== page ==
[386SX] IBM PS/1 model 2121 i386SX:
[ISA] IBM PS/1 model 2121
 
[386SX] IBM PS/2 Model 55SX i386SX:
[MCA] IBM PS/2 model 55SX
 
[386SX] KMX-C-02 i386SX:
[SCAT] KMX-C-02
 
[386SX] Packard Bell Legend 300SX - Not implemented yet.
[386SX] Samsung SPC-6033P i386SX:
[SCAMP] Samsung SPC-6033P
 
[386DX] AMI 386DX clone i386DX/i486:
[OPTi 495] DataExpert SX495
486 CPUs are also supported, like on the real motherboard.
[386DX] Compaq Deskpro 386 i386DX:
Not implemented yet.
 
[386DX] ECS 386/32 i386DX:
[C&T 386] ECS 386/32
 
[386DX] IBM PS/2 Model 70 (type 3) i386DX: [MCA] IBM PS/2
model 70 (type 3)
 
[386DX] IBM PS/2 Model 80 i386DX: [MCA] IBM PS/2
model 80 (type 2)
The Type 3 is also available.
[386DX] MR 386DX clone i386DX/i486: [OPTi 495]
DataExpert SX495 (MR BIOS)
486 CPUs are also supported, like on the real motherboard.
[386DX] Samsung SPC-6000A i386DX:
[C&T 386] Samsung SPC-6000A
 
[486] AMI 486 clone i486 (Socket 168 and 1):
[ALi M1429] Olystar LIL1429
 
[486] AMI WinBIOS 486 i486 (Socket 2):
[ALi M1429G] Kaimei SA-486
 
[486] Award SiS 496/497 i486 (Socket 3):
[SiS 496] Rise Computer R418
Not an exact match. The R418 is closest in chipset, BIOS and feature set.
[486] Elonex PC-425X - BIOS is undumped, preventing us from implementing and validating this machine.
[486] IBM PS/1 Model 2133 (EMEA 451) - Removed due to cache abuse by the BIOS diagnostics.
[486] IBM PS/2 Model 70 (type 4) - Removed due to FPU abuse by the BIOS diagnostics.
[486] Packard Bell PB410A i486 (Socket 2):
[ACC 2168] Packard Bell PB410A
 
[Socket 4] Intel Premiere/PCI Socket 4:
[i430LX] Intel Premiere/PCI
 
[Socket 4] Packard Bell PB520R Socket 4:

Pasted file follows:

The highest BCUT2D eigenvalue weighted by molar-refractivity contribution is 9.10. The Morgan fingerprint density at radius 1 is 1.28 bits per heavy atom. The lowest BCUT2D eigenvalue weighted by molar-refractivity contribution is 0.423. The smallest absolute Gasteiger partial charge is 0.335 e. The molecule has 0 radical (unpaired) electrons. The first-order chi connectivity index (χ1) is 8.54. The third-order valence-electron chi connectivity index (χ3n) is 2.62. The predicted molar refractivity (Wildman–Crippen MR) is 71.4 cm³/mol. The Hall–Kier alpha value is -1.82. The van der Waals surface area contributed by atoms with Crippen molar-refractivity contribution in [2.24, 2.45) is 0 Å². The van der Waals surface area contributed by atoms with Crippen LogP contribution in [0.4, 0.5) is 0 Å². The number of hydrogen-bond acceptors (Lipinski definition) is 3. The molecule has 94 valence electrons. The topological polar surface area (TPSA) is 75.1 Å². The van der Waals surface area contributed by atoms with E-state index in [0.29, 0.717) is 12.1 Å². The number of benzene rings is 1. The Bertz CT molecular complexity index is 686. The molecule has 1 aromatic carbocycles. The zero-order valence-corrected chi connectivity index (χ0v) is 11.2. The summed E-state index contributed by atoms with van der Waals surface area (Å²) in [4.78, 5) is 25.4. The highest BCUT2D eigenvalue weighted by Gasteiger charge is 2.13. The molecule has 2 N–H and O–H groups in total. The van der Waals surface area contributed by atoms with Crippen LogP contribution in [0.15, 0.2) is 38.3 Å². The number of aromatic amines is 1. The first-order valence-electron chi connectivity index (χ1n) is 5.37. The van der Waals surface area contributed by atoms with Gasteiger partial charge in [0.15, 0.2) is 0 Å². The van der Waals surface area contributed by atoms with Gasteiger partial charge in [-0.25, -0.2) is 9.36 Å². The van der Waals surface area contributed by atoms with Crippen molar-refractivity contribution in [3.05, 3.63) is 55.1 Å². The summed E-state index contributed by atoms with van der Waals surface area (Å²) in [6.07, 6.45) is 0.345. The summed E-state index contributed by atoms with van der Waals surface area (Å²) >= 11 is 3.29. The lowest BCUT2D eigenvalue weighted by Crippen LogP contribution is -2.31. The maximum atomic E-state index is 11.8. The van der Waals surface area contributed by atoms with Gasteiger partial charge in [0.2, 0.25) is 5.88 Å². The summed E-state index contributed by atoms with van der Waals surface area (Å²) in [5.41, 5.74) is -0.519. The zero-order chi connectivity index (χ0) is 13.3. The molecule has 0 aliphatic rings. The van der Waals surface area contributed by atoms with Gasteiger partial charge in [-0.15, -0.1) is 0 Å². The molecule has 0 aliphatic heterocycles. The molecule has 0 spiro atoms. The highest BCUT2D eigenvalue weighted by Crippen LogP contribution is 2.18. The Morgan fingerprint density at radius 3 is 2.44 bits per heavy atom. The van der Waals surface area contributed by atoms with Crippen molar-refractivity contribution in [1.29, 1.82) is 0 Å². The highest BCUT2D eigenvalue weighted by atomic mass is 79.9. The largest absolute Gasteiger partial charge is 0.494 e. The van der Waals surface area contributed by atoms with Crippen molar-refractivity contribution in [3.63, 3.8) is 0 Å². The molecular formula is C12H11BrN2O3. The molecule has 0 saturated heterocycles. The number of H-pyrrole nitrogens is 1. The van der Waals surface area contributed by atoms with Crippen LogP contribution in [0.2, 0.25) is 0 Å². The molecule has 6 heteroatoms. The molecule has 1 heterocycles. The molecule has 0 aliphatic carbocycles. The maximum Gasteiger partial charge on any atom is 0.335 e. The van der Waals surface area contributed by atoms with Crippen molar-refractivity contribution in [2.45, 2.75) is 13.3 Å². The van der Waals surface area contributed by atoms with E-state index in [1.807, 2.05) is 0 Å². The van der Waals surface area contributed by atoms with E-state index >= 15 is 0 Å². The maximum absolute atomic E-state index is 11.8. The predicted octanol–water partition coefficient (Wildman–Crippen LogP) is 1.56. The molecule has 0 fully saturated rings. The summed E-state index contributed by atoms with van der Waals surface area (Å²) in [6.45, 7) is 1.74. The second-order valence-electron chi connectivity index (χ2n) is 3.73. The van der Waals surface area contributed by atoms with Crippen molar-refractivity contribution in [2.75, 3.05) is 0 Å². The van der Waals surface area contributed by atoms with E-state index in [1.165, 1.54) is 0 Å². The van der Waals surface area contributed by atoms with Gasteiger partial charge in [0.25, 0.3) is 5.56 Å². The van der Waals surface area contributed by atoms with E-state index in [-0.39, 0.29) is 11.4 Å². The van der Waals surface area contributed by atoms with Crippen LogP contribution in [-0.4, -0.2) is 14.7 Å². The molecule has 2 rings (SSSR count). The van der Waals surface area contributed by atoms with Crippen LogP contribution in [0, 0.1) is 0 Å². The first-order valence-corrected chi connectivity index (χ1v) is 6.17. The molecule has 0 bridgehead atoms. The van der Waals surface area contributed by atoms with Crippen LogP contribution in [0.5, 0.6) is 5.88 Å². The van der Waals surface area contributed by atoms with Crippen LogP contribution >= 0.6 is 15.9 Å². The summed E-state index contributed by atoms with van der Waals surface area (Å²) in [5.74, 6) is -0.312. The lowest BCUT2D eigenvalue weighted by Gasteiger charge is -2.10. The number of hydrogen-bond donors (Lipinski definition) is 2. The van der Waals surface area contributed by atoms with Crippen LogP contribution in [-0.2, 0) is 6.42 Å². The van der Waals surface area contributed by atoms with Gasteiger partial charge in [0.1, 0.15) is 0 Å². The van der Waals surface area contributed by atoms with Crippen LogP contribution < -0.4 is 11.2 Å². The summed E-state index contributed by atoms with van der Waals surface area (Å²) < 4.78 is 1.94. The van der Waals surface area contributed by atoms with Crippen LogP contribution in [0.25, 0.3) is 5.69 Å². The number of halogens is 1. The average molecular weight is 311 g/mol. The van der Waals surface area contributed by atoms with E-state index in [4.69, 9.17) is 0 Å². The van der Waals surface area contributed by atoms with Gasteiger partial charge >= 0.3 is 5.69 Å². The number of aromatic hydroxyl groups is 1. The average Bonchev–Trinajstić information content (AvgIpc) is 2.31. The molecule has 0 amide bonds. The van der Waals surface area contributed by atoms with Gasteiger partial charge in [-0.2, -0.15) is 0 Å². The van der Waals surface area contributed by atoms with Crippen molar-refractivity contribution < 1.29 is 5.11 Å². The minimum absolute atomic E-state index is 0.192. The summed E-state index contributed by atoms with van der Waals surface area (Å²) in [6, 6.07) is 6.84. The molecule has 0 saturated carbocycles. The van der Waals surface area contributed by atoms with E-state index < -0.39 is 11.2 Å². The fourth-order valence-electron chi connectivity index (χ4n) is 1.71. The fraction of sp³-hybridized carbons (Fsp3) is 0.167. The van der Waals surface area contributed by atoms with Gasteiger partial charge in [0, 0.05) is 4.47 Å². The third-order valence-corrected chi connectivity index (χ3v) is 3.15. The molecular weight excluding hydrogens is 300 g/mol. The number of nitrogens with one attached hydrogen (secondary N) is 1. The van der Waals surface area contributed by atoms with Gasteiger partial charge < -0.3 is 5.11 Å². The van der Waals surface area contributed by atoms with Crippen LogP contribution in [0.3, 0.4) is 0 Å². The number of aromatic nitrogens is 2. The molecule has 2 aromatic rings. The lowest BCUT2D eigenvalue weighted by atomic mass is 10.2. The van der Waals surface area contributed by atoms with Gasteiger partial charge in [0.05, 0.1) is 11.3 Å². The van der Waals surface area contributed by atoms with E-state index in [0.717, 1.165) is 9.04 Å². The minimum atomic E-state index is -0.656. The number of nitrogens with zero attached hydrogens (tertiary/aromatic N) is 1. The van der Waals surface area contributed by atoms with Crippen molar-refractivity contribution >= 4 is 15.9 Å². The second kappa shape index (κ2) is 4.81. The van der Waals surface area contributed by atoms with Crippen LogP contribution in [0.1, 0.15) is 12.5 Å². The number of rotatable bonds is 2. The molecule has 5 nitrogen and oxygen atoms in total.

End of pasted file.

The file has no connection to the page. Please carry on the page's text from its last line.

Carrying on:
[i430LX] Packard Bell PB520R
 
[Socket 5] Intel Advanced/EV Socket 7 (Single Voltage):
[i430FX] Intel Advanced/EV
 
[Socket 5] Intel Advanced/ZP Socket 5:
[i430FX] Intel Advanced/ZP
 
[Socket 5] Itautec Infoway Multimidia - OEM version of the Intel Advanced/ZP above, with an undumped BIOS.
[Socket 5] Packard Bell PB570 - Inaccurate spec sheets (430NX vs. 430FX) being investigated as of writing.
[Socket 7] ASUS P/I-P55TVP4 Socket 7 (Dual Voltage):
[i430VX] ASUS P/I-P55TVP4
See PIIX southbridge mismatch.
[Socket 7] ASUS P/I-P55T2P4 Socket 7 (Dual Voltage):
[i430HX] ASUS P/I-P55T2P4
See PIIX southbridge mismatch.
[Socket 7] Epox P55-VA Socket 7 (Dual Voltage):
[i430VX] Epox P55-VA
See PIIX southbridge mismatch.
[Socket 7] Shuttle HOT-557 Socket 7 (Dual Voltage):
[i430VX] Shuttle HOT-557
See PIIX southbridge mismatch.
[Super 7] FIC VA-503+ Super Socket 7:
[VIA MVP3] FIC VA-503+
Not to be confused with the FIC VA-503A, which has a different southbridge.
[Socket 8] Intel VS440FX Socket 8:
[i440FX] Intel VS440FX
See PIIX southbridge mismatch.
[Slot 1] Gigabyte GA-686BX Slot 1:
[i440BX] Gigabyte GA-686BX
 
 

CMOS and Flash

While it’s easier and recommended to just redo the CMOS settings from scratch, you can migrate them (along with Flash ROM data if applicable) from PCem by following these steps:

  1. Configure your machine on 86Box, and let it boot into the BIOS once.
  2. Exit 86Box. An nvr folder should appear inside the emulated machine’s folder, containing a .nvr file with the machine’s internal name, and also a .bin file with the same name if the machine is equipped with Flash ROM.
  3. Copy the <configuration name>.<PCem machine name>.nvr file from PCem’s nvr folder to the 86Box machine’s nvr folder, using the same name as the .nvr file created by 86Box.
  4. If the machine is equipped with Flash ROM, copy the flash.bin file from PCem’s roms folder for the machine you’re emulating to the 86Box machine’s nvr folder, using the same name as the .bin file created by 86Box.

PIIX southbridge mismatch